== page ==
The oncological assessment—for cancer of the kidneys, ureters, bladder, and urethra—is now comprised of two components. Cystoscopy, typically performed under local anesthetic in the office, is a brief and low-risk procedure utilized to visualize the bladder and urethra. Cystoscopy is recommended in all patients ages 35 years and older and in all those with risk factors for urinary tract malignancies regardless of age. The second component of the oncological evaluation is some form of radiologic imaging to visualize the upper tracts—the kidneys and ureters. Multiphasic CT urography—including noncontrast, arterial, parenchymal, and delayed excretory phase images—is the optimal imaging modality given its high sensitivity and specificity for identifying malignancies and other upper tract causes of microhematuria.8 Other imaging modalities that may be utilized in patients with contrast allergies and/or renal insufficiency include magnetic resonance urography (MRU) or retrograde pyelograms plus either MRI, noncontrast CT, or renal ultrasound. Finally, in a key departure from the prior Best Practice Statement, urine cytology is no longer recommended as part of the routine initial evaluation of microhematuria.


These guidelines are an important step towards an evidence-based approach to caring for patients with this very common—and most often benign—urinary finding. Unfortunately, with a complete absence of randomized data evaluating the workup of microhematuria, the new recommendations are not based on any level I data. With further research, we will hopefully gain a better ability to fine tune our diagnostic approach based on specific patient factors, enabling us to better adjust the intensity of our evaluation based on each individual’s likelihood of urologic malignancy.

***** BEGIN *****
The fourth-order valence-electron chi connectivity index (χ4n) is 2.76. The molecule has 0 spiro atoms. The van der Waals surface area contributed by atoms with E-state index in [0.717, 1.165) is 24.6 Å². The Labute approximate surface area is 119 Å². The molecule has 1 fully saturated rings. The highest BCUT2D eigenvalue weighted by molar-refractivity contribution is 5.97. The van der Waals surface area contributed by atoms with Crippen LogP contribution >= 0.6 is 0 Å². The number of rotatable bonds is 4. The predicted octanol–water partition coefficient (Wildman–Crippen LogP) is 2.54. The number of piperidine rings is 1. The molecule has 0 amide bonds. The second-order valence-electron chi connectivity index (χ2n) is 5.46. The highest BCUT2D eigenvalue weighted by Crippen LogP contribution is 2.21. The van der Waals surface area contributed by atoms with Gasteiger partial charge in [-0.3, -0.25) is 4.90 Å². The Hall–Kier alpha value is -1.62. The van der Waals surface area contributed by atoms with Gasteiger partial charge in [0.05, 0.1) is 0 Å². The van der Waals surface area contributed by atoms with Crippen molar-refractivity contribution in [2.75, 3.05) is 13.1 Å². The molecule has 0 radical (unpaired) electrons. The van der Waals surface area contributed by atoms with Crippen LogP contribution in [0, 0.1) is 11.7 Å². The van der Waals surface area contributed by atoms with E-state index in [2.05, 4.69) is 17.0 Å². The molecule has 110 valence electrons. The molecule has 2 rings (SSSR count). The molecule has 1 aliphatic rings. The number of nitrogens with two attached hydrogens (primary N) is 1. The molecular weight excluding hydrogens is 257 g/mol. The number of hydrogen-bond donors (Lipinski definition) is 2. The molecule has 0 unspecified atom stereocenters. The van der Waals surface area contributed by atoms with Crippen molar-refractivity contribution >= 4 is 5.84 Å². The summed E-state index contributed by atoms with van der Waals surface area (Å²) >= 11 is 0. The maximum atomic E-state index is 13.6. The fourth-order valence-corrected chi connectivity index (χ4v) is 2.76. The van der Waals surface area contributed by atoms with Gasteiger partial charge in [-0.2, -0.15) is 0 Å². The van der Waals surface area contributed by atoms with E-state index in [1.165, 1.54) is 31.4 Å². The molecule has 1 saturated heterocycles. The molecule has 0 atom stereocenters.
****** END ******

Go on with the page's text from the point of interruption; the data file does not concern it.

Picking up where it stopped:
1. Messing EM, Young TB, Hunt VB, et al. Hematuria home screening: repeat testing results. J Urol. 1995;154(1):57-61.

2. Messing EM, Young TB, Hunt VB, et al. The significance of asymptomatic microhematuria in men 50 or more years old: findings of a home screening study using urinary dipsticks. J Urol. 1987;137(5):919-922.

3. Hiatt RA, Ordoñez JD. Dipstick urinalysis screening, asymptomatic microhematuria, and subsequent urological cancers in a population-based sample. Cancer Epidemiol Biomarkers Prev. 1994;3(5):439-443.

4. Murakami S, Igarashi T, Hara S, Shimazaki J. Strategies for asymptomatic microscopic hematuria: a prospective study of 1,034 patients. J Urol. 1990;144(1):99-101.

5. Grossfeld GD, Litwin MS, Wolf JS, et al. Evaluation of asymptomatic microscopic hematuria in adults: the American Urological Association best practice policy–part I: definition, detection, prevalence, and etiology. Urology. 2001;57(4):599-603.

6. Grossfeld GD, Litwin MS, Wolf JS, et al. Evaluation of asymptomatic microscopic hematuria in adults: the American Urological Association best practice policy–part II: patient evaluation, cytology, voided markers, imaging, cystoscopy, nephrology evaluation, and follow-up. Urology. 2001;57(4):604-610.

7. Davis R, Jones JS, Barocas DA, et al. Diagnosis, Evaluation, and Follow-up of Asymptomatic Microhematuria (AMH) in Adults: AUA Guideline. Updated May 2012. Accessed July 31, 2012.

8. Silverman SG, Leyendecker JR, Amis ES Jr. What is the current role of CT urography and MR urography in the evaluation of the urinary tract? Radiology. 2009;250(2):309-323.